Too Little New Housing To Cost the Bay Area Tens of Thousands of Jobs

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The plan is premised on the idea that the region should produce enough new housing to accommodate all of the jobs its creates. But critics contend that it allows the Bay Area once again to fail in that requirement, with the result that more than 280,000 jobs that otherwise would have been created go elsewhere because workers won’t have a reasonable place to live.

An “initial vision scenario” published in March 2011 by the MTC Planning Committee and the ABAG Administrative Committee predicted the region would build more than 900,000 new homes from 2010 to 2035; Plan Bay Area predicts 660,000 new homes—or 22,000 units a year—more than a thousand units less annually than the region has produced since the 1980s.

As a result, the region will see its jobs base grow by 1.12 million, not the more than 1.4 million new jobs supported by the higher housing production. Groups including the Bay Area Council and economic development interests from the East Bay, North Bay and the Peninsula question the change. A spokeswoman for the Bay Area Council says they are monitoring the plan’s implementation.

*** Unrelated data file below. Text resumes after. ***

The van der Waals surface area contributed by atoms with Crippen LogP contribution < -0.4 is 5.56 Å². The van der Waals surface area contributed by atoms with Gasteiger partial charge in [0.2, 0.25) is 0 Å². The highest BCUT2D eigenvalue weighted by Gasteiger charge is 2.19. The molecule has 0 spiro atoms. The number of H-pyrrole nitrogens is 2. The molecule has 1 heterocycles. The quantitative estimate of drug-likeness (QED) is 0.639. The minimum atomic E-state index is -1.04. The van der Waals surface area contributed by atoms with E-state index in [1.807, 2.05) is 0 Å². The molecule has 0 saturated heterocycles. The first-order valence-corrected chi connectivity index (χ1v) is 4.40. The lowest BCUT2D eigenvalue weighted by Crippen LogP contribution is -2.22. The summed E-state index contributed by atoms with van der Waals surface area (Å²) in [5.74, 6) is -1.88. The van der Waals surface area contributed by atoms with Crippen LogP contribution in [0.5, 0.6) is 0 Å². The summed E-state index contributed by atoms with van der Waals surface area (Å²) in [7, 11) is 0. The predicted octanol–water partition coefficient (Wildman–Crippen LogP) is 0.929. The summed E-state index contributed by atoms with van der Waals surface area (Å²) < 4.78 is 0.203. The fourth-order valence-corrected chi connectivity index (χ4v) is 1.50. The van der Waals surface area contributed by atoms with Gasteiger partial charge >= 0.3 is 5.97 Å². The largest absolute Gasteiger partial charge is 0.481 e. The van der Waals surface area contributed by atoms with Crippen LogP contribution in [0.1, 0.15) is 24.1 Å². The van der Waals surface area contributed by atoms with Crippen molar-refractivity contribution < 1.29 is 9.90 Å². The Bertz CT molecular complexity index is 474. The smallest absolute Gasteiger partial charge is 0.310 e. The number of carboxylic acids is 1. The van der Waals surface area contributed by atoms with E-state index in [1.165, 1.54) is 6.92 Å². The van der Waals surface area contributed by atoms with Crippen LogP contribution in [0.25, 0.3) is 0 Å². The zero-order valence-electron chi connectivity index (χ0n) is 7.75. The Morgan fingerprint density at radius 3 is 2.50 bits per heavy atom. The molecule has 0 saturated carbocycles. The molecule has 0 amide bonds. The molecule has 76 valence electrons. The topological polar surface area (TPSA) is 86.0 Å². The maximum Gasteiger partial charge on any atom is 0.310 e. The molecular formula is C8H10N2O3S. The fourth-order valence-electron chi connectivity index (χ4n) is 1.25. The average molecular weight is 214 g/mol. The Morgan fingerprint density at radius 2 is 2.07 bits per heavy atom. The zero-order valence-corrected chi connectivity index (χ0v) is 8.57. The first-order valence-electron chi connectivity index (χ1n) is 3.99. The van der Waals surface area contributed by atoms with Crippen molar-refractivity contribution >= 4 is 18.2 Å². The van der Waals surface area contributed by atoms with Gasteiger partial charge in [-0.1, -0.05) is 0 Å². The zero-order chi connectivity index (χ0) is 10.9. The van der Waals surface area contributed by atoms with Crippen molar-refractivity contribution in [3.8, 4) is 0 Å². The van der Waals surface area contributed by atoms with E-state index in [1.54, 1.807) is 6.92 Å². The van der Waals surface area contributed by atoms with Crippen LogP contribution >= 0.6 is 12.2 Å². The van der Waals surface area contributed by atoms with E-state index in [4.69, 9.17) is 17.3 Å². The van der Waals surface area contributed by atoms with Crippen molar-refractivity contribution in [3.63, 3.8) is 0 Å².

The report predicts strong job growth in the early years, lesser growth in the later years. It says the region will inhale deeply in the first half of the three decades, pulling housing and people to infill locations, then in the later 15 years from 2025 to 2040, exhale as the same population ages.

The region’s attractiveness to the young—and relatively young—shows up in the current superabundance relative to the nation at large of residents aged 30 to 44, the Gen Xers, and of young adults aged 25 to 29, the echo boomers (also known as Generation Y). Conversely, the region is underrepresented among the nation’s oldest residents, aged 65 to 84, and those younger than 24

Over the last two decades, the Bay Area has proved a youth magnet, with people migrating to the region in their 20s staying for a decade or two, then leaving as they enter the peak home-buying and family-formation years, the report says.

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